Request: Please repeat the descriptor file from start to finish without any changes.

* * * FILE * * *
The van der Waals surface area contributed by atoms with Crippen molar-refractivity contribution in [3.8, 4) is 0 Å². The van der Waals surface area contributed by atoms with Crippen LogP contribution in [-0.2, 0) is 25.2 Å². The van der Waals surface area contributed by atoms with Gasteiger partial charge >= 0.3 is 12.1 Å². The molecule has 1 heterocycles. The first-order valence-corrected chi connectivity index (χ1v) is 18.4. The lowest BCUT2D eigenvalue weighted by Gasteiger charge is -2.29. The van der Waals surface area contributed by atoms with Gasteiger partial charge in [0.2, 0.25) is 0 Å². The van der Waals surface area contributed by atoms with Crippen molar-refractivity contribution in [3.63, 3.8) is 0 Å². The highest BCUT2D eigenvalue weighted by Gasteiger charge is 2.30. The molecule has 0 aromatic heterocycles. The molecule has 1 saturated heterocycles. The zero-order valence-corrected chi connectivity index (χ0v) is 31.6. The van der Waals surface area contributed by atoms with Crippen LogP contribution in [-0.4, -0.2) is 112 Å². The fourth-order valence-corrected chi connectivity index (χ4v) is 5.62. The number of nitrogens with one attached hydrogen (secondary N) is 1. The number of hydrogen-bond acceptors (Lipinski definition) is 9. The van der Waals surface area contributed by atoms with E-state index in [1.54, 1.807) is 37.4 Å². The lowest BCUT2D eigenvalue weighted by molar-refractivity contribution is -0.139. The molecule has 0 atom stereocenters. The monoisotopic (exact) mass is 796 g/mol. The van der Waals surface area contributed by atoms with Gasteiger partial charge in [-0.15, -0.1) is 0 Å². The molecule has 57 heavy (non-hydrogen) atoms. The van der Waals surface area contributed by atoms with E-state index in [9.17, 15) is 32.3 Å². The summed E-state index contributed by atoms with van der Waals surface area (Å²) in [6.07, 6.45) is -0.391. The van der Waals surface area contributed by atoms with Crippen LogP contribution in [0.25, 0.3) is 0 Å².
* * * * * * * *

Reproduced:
The van der Waals surface area contributed by atoms with Crippen molar-refractivity contribution in [3.8, 4) is 0 Å². The van der Waals surface area contributed by atoms with Crippen LogP contribution in [-0.2, 0) is 25.2 Å². The van der Waals surface area contributed by atoms with Gasteiger partial charge >= 0.3 is 12.1 Å². The molecule has 1 heterocycles. The first-order valence-corrected chi connectivity index (χ1v) is 18.4. The lowest BCUT2D eigenvalue weighted by Gasteiger charge is -2.29. The van der Waals surface area contributed by atoms with Gasteiger partial charge in [0.2, 0.25) is 0 Å². The van der Waals surface area contributed by atoms with Crippen molar-refractivity contribution in [3.63, 3.8) is 0 Å². The highest BCUT2D eigenvalue weighted by Gasteiger charge is 2.30. The molecule has 0 aromatic heterocycles. The molecule has 1 saturated heterocycles. The zero-order valence-corrected chi connectivity index (χ0v) is 31.6. The van der Waals surface area contributed by atoms with Crippen LogP contribution in [-0.4, -0.2) is 112 Å². The fourth-order valence-corrected chi connectivity index (χ4v) is 5.62. The number of nitrogens with one attached hydrogen (secondary N) is 1. The number of hydrogen-bond acceptors (Lipinski definition) is 9. The van der Waals surface area contributed by atoms with E-state index in [1.54, 1.807) is 37.4 Å². The lowest BCUT2D eigenvalue weighted by molar-refractivity contribution is -0.139. The molecule has 0 atom stereocenters. The monoisotopic (exact) mass is 796 g/mol. The van der Waals surface area contributed by atoms with Gasteiger partial charge in [-0.15, -0.1) is 0 Å². The molecule has 57 heavy (non-hydrogen) atoms. The van der Waals surface area contributed by atoms with E-state index in [9.17, 15) is 32.3 Å². The summed E-state index contributed by atoms with van der Waals surface area (Å²) in [6.07, 6.45) is -0.391. The van der Waals surface area contributed by atoms with Crippen LogP contribution in [0.25, 0.3) is 0 Å².